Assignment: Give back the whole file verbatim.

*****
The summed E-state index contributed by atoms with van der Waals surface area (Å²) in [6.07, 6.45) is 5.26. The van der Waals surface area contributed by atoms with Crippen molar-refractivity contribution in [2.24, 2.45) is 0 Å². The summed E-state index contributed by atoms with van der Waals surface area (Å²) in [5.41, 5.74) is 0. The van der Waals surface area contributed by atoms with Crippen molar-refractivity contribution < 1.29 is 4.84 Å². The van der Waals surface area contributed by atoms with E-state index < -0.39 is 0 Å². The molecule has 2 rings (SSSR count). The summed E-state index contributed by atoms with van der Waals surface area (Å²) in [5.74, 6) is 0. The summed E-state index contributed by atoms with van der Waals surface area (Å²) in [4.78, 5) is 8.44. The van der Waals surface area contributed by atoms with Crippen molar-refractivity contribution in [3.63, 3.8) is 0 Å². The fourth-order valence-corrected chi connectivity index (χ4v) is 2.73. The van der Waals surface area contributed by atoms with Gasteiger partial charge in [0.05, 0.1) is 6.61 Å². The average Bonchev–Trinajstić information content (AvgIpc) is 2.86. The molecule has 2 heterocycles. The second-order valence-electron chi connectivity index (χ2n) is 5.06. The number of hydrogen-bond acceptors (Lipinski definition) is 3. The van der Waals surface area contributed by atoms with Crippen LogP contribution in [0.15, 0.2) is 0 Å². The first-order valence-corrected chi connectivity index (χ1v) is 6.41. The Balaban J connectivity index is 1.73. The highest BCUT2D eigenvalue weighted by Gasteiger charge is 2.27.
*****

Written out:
The summed E-state index contributed by atoms with van der Waals surface area (Å²) in [6.07, 6.45) is 5.26. The van der Waals surface area contributed by atoms with Crippen molar-refractivity contribution in [2.24, 2.45) is 0 Å². The summed E-state index contributed by atoms with van der Waals surface area (Å²) in [5.41, 5.74) is 0. The van der Waals surface area contributed by atoms with Crippen molar-refractivity contribution < 1.29 is 4.84 Å². The van der Waals surface area contributed by atoms with E-state index < -0.39 is 0 Å². The molecule has 2 rings (SSSR count). The summed E-state index contributed by atoms with van der Waals surface area (Å²) in [5.74, 6) is 0. The summed E-state index contributed by atoms with van der Waals surface area (Å²) in [4.78, 5) is 8.44. The van der Waals surface area contributed by atoms with Crippen molar-refractivity contribution in [3.63, 3.8) is 0 Å². The fourth-order valence-corrected chi connectivity index (χ4v) is 2.73. The van der Waals surface area contributed by atoms with Gasteiger partial charge in [0.05, 0.1) is 6.61 Å². The average Bonchev–Trinajstić information content (AvgIpc) is 2.86. The molecule has 2 heterocycles. The second-order valence-electron chi connectivity index (χ2n) is 5.06. The number of hydrogen-bond acceptors (Lipinski definition) is 3. The van der Waals surface area contributed by atoms with Crippen LogP contribution in [0.15, 0.2) is 0 Å². The first-order valence-corrected chi connectivity index (χ1v) is 6.41. The Balaban J connectivity index is 1.73. The highest BCUT2D eigenvalue weighted by Gasteiger charge is 2.27.